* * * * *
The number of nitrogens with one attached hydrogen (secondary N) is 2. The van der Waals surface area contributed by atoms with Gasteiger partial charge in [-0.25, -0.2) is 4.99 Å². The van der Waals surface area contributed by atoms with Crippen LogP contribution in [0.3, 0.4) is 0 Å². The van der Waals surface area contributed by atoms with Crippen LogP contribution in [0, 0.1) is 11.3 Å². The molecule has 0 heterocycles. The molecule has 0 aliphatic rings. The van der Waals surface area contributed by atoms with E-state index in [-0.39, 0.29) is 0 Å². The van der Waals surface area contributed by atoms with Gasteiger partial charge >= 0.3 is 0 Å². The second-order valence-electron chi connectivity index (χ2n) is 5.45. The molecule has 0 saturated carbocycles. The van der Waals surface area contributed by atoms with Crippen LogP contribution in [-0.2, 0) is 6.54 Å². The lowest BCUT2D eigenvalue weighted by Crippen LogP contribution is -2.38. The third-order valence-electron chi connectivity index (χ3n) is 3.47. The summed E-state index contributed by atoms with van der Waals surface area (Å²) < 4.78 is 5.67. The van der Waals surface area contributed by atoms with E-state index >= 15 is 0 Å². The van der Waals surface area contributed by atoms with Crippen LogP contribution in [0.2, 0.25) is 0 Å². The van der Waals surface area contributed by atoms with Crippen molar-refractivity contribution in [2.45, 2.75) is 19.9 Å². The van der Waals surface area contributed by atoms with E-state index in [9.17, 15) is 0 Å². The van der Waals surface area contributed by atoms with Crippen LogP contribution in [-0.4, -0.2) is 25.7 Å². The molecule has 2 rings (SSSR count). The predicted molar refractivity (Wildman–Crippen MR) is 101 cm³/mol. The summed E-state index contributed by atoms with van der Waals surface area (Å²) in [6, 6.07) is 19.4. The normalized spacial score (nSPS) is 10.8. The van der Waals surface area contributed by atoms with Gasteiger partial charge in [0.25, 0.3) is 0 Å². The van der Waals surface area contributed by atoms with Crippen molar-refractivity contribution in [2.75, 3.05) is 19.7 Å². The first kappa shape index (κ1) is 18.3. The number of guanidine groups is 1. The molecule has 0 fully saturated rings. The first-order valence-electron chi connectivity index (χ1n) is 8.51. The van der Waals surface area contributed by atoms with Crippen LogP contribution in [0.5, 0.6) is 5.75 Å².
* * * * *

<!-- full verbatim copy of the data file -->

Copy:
The number of nitrogens with one attached hydrogen (secondary N) is 2. The van der Waals surface area contributed by atoms with Gasteiger partial charge in [-0.25, -0.2) is 4.99 Å². The van der Waals surface area contributed by atoms with Crippen LogP contribution in [0.3, 0.4) is 0 Å². The van der Waals surface area contributed by atoms with Crippen LogP contribution in [0, 0.1) is 11.3 Å². The molecule has 0 heterocycles. The molecule has 0 aliphatic rings. The van der Waals surface area contributed by atoms with E-state index in [-0.39, 0.29) is 0 Å². The van der Waals surface area contributed by atoms with Gasteiger partial charge >= 0.3 is 0 Å². The second-order valence-electron chi connectivity index (χ2n) is 5.45. The molecule has 0 saturated carbocycles. The van der Waals surface area contributed by atoms with Crippen LogP contribution in [-0.2, 0) is 6.54 Å². The lowest BCUT2D eigenvalue weighted by Crippen LogP contribution is -2.38. The third-order valence-electron chi connectivity index (χ3n) is 3.47. The summed E-state index contributed by atoms with van der Waals surface area (Å²) < 4.78 is 5.67. The van der Waals surface area contributed by atoms with E-state index >= 15 is 0 Å². The van der Waals surface area contributed by atoms with Crippen LogP contribution in [0.2, 0.25) is 0 Å². The van der Waals surface area contributed by atoms with Crippen molar-refractivity contribution in [2.45, 2.75) is 19.9 Å². The van der Waals surface area contributed by atoms with E-state index in [9.17, 15) is 0 Å². The van der Waals surface area contributed by atoms with Crippen LogP contribution in [-0.4, -0.2) is 25.7 Å². The molecule has 2 rings (SSSR count). The predicted molar refractivity (Wildman–Crippen MR) is 101 cm³/mol. The summed E-state index contributed by atoms with van der Waals surface area (Å²) in [6, 6.07) is 19.4. The normalized spacial score (nSPS) is 10.8. The van der Waals surface area contributed by atoms with Gasteiger partial charge in [0.25, 0.3) is 0 Å². The van der Waals surface area contributed by atoms with Crippen molar-refractivity contribution in [2.75, 3.05) is 19.7 Å². The first kappa shape index (κ1) is 18.3. The number of guanidine groups is 1. The molecule has 0 fully saturated rings. The first-order valence-electron chi connectivity index (χ1n) is 8.51. The van der Waals surface area contributed by atoms with Crippen LogP contribution in [0.5, 0.6) is 5.75 Å².